Colette Libertin, pediatric nurse practitioner, comes from a large family. When Colette, the seventh of 8 children, was born, her oldest sister was in nursing school in Dayton, Ohio. Her stories about nursing impressed Colette, who decided to pursue nursing, too.
“After college, I only interviewed at Akron Children’s,” Colette said. “When asked where else I applied, I answered, ‘Nowhere.’ The interviewers were surprised, but I knew I only wanted to work in pediatrics.”
After 39 years at Children’s, Colette retires on March 16. She looks forward to trading scheduled days for free time, spending time with family and friends, traveling, pursuing hobbies, cooking, gardening and volunteering.
What brought you to Children’s?
After college, I wanted to move back to Akron to be closer to my family. Between moving to Akron and starting a new job, it was already a wild period for me. In that same month, I also graduated from The Ohio State University with a bachelor of science in nursing degree and married Nick, who was in medical school at Northeast Ohio Medical University. Dr. Nicholas Libertin, a much-loved pediatrician at Akron Children’s Hospital Pediatrics (ACHP) Green office, died prematurely in 2003.
Have you always worked in the same department and role?
I’ve worked in several different areas of the hospital. Initially, I worked night shift as a staff nurse on the toddler unit before moving to night shift in the emergency department (ED). I loved the excitement of the ED because I was always learning something new. As I furthered my own nursing education, I put it to use and became a nurse educator.
Next, I accepted a position as the advanced practice registered nurse (APRN for Children’s newly formed trauma center. During my time with the trauma department, I spent 2 years with pediatric neurosurgery and assisted in the development of our trauma brain injury program.
I came full circle 9 years ago when I joined ACHP Green, my husband’s former office. It was like starting my career all over again as I moved from inpatient to outpatient care. Luckily, my colleagues were patient with me!
What have your biggest contributions been while here?
It’s always been my priority to take care of every child and their family as if they were my own. I tried to meet that goal through my contributions, whether it was as part of a team implementing a triage order to decrease wait times for ED patients, screening and providing care for patients suspected of alcohol and substance abuse, or working on concussion assessment guidelines for the trauma program with Dr. Joseph Congeni and other team members. I’ve also mentored and taught other health care professionals. I was an instructor for basic and advanced life support training and trauma-focused curriculum for Children’s staff, community hospitals and EMS squads. Finally, it was an honor to be nominated for and receive a Cameo of Caring nursing award in 2003.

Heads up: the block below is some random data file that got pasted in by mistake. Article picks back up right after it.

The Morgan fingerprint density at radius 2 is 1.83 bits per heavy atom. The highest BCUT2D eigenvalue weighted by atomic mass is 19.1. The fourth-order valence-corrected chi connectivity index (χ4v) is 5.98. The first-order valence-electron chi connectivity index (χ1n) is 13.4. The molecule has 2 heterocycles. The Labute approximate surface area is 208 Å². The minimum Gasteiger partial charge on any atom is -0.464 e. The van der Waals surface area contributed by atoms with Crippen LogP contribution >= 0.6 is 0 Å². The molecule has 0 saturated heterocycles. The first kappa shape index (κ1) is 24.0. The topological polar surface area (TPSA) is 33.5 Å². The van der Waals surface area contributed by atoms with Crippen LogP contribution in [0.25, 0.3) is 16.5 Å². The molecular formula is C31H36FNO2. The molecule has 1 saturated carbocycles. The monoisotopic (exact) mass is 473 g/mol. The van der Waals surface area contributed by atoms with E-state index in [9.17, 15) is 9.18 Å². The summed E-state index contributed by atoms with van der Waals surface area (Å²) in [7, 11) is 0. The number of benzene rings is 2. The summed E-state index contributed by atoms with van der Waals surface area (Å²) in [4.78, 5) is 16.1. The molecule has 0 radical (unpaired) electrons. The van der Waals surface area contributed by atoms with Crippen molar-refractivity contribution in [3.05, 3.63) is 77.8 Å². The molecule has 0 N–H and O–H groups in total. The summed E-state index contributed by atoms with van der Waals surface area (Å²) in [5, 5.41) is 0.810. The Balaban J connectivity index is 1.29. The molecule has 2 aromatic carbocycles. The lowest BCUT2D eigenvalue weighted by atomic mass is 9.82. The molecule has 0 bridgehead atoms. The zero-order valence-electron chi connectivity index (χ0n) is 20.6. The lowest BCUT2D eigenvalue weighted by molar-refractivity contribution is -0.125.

How has Akron Children’s changed since you started here?
The establishment of the Rebecca D. Considine Research Institute was huge for Children’s. It complements Children’s by promoting clinical studies and translational research advances in pediatric health care. The growth of the Akron campus’ ED, from 4 beds to 39 beds, has also benefitted children and their families. The creation of Children’s inpatient rehabilitation unit, which meant children no longer had to transfer to another hospital for inpatient rehabilitation care, made it so much easier on children and their families. Finally, the transformation and evolution in the profession of nursing over the past 40 years has been wonderful to be part of.
With so many little children here, did someone or something especially touch your heart?
Many of the trauma patients I cared for have stuck with me because of their resiliency and strength. I’m especially touched by every single child abuse case, every single one. At ACHP Green, I have truly enjoyed the continuity of care in the outpatient world. Developing relationships with the children and their families has been very special.
Do you have any advice for people just starting at Children’s?
Always try to work as a team member. Listen and keep the child’s best interest in mind when doing anything.
What’s the last book your read?
“A Time for Mercy” by John Grisham